Last week, the group’s fighters suppressed widespread protests amid warnings that Afghanistan’s already weakened economy could crumble further without the massive international aid that backed the ousted US-backed government. Meanwhile, a pocket of resistance has emerged in the Panjshir Valley north of Kabul, where a small armed force has vowed to confront the Taliban.

Two Taliban leaders admitted to NBC News that they believed the group had messed up parts of its takeover of Afghanistan.

The biggest blunder, they said, was to release prisoners from prisons as they swept across the arid mountainous country, and the released believed to include hardcore ISIS commanders, trainers and bombers.

“They were very trained people and they are organizing now,” Taliban leaders said.

A US Marine is trying to communicate with some Afghan girls during a village medical investigation in Helmand province, Afghanistan in 2010.Paula Bronstein / Getty Images file

The Taliban are not friends of ISIS, and the two groups are pushing their respective agendas. The Taliban are primarily Pashtun nationalists who want to rule Afghanistan, while ISIS wants to create an Islamic state that includes, but is not limited to, Afghanistan.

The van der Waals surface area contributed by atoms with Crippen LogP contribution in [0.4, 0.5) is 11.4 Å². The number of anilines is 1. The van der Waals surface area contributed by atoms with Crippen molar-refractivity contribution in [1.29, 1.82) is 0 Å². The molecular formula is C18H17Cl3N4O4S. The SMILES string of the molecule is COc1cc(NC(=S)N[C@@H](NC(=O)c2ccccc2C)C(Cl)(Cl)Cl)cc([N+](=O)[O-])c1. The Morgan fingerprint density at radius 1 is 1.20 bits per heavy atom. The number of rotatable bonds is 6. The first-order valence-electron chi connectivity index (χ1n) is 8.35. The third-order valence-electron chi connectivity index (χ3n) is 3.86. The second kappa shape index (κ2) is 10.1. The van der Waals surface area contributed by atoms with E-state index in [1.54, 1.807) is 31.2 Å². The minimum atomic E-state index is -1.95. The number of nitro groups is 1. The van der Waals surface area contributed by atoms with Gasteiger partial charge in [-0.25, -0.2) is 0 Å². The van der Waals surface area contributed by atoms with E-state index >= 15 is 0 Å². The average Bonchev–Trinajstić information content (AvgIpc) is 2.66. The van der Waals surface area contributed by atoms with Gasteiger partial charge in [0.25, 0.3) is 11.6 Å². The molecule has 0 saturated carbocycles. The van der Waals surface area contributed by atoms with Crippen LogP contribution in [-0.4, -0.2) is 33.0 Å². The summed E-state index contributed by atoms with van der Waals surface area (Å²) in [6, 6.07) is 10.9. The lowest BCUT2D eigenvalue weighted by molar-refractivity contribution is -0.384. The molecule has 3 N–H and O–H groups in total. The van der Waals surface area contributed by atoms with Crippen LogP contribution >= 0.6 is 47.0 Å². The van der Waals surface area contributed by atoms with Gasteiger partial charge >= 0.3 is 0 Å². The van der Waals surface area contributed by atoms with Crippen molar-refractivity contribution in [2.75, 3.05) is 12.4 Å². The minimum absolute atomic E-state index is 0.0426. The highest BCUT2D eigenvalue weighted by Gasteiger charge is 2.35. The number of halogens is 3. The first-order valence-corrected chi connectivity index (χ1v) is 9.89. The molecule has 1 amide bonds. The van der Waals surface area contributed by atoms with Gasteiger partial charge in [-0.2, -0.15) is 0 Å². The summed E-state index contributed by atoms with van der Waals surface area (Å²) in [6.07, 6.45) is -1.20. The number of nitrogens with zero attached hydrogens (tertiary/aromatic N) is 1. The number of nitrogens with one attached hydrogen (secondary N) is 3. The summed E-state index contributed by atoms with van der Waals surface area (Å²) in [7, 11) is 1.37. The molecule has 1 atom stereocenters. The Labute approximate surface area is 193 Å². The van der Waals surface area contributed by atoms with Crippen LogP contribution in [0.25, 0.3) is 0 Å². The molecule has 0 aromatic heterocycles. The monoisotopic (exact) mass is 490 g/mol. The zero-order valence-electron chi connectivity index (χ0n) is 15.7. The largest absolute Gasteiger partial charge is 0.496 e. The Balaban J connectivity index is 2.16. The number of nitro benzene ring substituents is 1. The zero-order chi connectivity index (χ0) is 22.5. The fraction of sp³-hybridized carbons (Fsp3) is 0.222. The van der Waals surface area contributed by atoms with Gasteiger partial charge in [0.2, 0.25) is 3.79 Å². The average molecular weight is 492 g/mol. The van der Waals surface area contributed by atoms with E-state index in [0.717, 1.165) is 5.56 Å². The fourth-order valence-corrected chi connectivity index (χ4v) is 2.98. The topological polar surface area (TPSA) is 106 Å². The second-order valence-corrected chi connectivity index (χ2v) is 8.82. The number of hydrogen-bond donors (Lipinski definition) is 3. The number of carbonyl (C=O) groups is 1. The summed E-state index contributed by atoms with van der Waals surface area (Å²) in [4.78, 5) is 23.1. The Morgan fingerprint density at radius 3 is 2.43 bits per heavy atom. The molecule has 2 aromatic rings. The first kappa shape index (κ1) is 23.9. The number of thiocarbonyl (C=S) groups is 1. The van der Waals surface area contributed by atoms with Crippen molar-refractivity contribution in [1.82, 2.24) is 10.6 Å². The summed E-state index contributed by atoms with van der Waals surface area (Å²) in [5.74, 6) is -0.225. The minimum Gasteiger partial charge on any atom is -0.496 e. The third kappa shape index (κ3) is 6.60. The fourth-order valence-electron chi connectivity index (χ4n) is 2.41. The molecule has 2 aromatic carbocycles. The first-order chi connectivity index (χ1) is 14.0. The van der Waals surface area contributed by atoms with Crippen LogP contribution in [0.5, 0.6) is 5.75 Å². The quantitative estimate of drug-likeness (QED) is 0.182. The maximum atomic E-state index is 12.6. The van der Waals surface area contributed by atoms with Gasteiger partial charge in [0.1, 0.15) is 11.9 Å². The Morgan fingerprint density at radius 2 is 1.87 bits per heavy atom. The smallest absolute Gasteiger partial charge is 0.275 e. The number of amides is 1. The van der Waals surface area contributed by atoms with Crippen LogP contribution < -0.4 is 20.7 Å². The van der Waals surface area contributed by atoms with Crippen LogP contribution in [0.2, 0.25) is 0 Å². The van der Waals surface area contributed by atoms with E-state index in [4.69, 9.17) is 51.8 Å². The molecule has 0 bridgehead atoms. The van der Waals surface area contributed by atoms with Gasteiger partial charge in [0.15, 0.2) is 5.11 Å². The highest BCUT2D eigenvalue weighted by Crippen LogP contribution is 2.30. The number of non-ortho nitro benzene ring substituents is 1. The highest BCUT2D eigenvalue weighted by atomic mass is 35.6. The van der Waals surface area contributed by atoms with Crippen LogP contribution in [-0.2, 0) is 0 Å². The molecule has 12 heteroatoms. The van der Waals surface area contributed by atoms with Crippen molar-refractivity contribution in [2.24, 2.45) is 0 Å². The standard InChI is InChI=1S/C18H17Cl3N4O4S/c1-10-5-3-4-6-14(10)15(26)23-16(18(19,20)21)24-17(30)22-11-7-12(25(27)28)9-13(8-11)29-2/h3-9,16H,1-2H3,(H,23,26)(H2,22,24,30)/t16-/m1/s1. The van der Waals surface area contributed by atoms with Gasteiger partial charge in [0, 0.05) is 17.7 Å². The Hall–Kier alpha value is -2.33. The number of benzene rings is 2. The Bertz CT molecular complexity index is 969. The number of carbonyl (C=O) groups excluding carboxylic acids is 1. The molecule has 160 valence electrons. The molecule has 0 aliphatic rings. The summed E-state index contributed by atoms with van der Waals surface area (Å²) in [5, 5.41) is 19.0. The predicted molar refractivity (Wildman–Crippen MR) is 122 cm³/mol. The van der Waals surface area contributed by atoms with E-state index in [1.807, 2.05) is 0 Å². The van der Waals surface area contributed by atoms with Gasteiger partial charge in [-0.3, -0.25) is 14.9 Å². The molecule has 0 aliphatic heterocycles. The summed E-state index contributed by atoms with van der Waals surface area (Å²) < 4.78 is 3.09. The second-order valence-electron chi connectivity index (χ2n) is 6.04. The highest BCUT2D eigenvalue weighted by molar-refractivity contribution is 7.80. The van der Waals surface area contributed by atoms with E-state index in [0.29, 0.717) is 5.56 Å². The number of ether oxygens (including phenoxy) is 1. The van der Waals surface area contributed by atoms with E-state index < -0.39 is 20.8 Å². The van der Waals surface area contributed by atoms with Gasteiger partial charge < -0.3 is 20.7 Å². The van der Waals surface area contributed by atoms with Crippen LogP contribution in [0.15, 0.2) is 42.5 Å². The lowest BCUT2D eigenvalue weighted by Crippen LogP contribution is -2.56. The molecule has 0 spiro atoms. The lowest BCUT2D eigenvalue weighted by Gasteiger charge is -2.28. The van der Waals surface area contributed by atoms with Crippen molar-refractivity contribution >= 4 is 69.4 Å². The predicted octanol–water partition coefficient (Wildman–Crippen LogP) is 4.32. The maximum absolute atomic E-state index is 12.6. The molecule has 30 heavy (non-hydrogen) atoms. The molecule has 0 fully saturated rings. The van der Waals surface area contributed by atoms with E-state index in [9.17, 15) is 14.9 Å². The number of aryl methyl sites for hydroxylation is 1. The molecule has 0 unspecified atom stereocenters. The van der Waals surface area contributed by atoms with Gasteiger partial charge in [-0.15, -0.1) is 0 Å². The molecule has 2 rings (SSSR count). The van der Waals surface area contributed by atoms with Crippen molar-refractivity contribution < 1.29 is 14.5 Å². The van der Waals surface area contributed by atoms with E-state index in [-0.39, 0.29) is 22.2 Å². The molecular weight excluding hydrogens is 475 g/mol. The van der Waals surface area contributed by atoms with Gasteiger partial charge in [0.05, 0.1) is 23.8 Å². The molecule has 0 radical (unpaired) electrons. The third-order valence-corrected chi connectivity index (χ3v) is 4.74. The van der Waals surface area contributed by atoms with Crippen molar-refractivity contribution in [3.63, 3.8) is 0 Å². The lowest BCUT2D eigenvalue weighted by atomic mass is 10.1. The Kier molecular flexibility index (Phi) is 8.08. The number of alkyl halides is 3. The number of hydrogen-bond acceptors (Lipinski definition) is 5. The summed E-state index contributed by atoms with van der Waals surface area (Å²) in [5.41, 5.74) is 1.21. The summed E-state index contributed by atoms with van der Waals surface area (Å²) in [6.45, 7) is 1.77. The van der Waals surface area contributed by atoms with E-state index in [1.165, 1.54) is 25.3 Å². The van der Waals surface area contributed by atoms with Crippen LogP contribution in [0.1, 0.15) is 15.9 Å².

Although a US-led coalition successfully eliminated ISIS territorial gains in Iraq and Syria, there is concern among countries that foreign terrorist fighters from this region could move to Afghanistan if the environment there becomes more hospitable to ISIS or groups that are on line with Al Qaeda, according to a UN report from the end of last month.

In contrast, the Taliban and Al Qaeda remain close to each other and show no signs of breaking ties, according to a separate UN report from June.

As part of the Doha Agreement signed by the Trump administration and the Taliban in February 2020, the militants agreed not to allow any of their members, other individuals or groups, including Al Qaeda, to use Afghanistan’s land for to threaten the security of the United States and its allies.

President Joe Biden walks through Arlington National Cemetery to honor fallen veterans of the Afghan conflict in Arlington, Va., In April. Brendan Smialowski / AFP via Getty Images file

The June UN report says Al Qaeda’s short-term strategy is being considered to maintain its traditional safe haven in Afghanistan, but notes assessments that have suggested a more long-term strategy of “strategic patience” before attempting to plan attacks. towards international goals again.

“This scenario is untested in relation to declared Taliban commitments to ban such activities,” the report said.

That will be the case soon, however, as the United States is set to complete its withdrawal by Tuesday.

The day the United States completes its withdrawal will be a solemn day. Tens of thousands of people have died in the conflict, and about $ 2.3 trillion has been spent, according to the Watson Institute for International and Public Affairs at Brown University.

Like the future of Afghanistan, it is still unclear whether the conflict was worth the price.